Founded in 2015 as a regional supplier, Metal Wholesale LLC now sells metal roofing
components to lumberyards in eight states throughout the Midwest. CEO Wilson Weiler commented on the
company's growth: “We started up in October of 2015 and it just kind of grew from there. We started out just
local in the surrounding area, in the surrounding counties, and grew on that.”
To supply customers in a timely fashion, Metal Wholesale currently operates two
manufacturing facilities, with a third to come online soon. The original location (and company headquarters)
is located in Bloomfield, Iowa. The second location, which opened in 2020, is in Charles City, Iowa. “We're
opening a third location in Hutchinson, Kansas, in 2022,” said Wilson.
Metal Wholesale's business model factors into their growth; they stay focused on their
customers — lumber yards. Maintaining that focus is extremely important.
Retail vs. Wholesale
While in the business planning stage, prospective roll formers need to determine who your
customers will be. That is, whether you will sell retail or wholesale. “You need to know what you're trying
to accomplish and go for it,” advised Wilson. Retail vs. wholesale - each has its pros and cons.
Roll formers who sell retail can sell to anyone, including builders, roofers, and
Since they sell directly to the end-user, they have more wiggle room when setting prices.
“Someone that's selling retail has a bigger margin to navigate through because they don't have to make sure
their dealer gets a pay margin or profit out of it,” said Wilson.
On the flip side, some things are more challenging with retail. For example, retailers may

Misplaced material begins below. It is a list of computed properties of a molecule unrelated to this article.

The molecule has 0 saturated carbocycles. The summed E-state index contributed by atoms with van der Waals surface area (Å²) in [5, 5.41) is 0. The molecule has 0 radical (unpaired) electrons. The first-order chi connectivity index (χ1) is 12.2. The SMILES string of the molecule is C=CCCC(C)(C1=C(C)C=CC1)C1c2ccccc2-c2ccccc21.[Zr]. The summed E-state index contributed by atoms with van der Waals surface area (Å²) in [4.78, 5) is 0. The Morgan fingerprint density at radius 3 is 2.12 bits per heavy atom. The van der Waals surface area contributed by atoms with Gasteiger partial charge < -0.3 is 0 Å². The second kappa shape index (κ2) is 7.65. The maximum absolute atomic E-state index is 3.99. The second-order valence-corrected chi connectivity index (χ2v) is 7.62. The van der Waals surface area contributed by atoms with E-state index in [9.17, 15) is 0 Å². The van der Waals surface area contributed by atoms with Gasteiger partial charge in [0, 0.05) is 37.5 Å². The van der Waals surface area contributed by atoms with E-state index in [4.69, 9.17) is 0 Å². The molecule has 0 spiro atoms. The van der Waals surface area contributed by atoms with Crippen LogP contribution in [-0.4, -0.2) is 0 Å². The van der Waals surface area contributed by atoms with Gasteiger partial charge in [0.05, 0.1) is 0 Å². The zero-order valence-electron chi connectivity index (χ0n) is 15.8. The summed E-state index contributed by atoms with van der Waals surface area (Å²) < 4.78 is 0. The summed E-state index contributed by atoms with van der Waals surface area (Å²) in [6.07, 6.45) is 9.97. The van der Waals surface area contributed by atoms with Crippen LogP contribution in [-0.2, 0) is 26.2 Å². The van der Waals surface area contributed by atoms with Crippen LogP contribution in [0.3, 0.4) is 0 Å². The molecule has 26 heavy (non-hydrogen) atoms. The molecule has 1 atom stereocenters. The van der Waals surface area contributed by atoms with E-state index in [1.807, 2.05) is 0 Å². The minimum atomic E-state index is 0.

have to spend more time with each customer to make the sale, whereas wholesalers develop a relationship with
a lumberyard, and they call when they need an order, which is more simple than a retail order would be.
Roll formers who decide to sell wholesale need to stick to selling wholesale. Comparing
retail to wholesale, Wilson said one isn't necessarily better than the other, “but trying to do both is a
mistake. If you try to sell wholesale to a lumberyard, and sell retail to a builder, you're competing
against your customer because you're selling to your customer's customer. You control the profit of your
customer and that's not a good relationship. And businesses are built or torn away on relationships.”
Speaking of relationships, to assure they get the coil they need, they've developed
relationships with several suppliers. Of recent supply issues, Wilson said, “It became more of a critical
thing here in the last two years because availability has been an issue. It goes back to the relationship
side of things. You need to have good relationships to get product.” He also points out you need to maintain
solid relationships with your customers, so they remain loyal to you in volatile times, as well.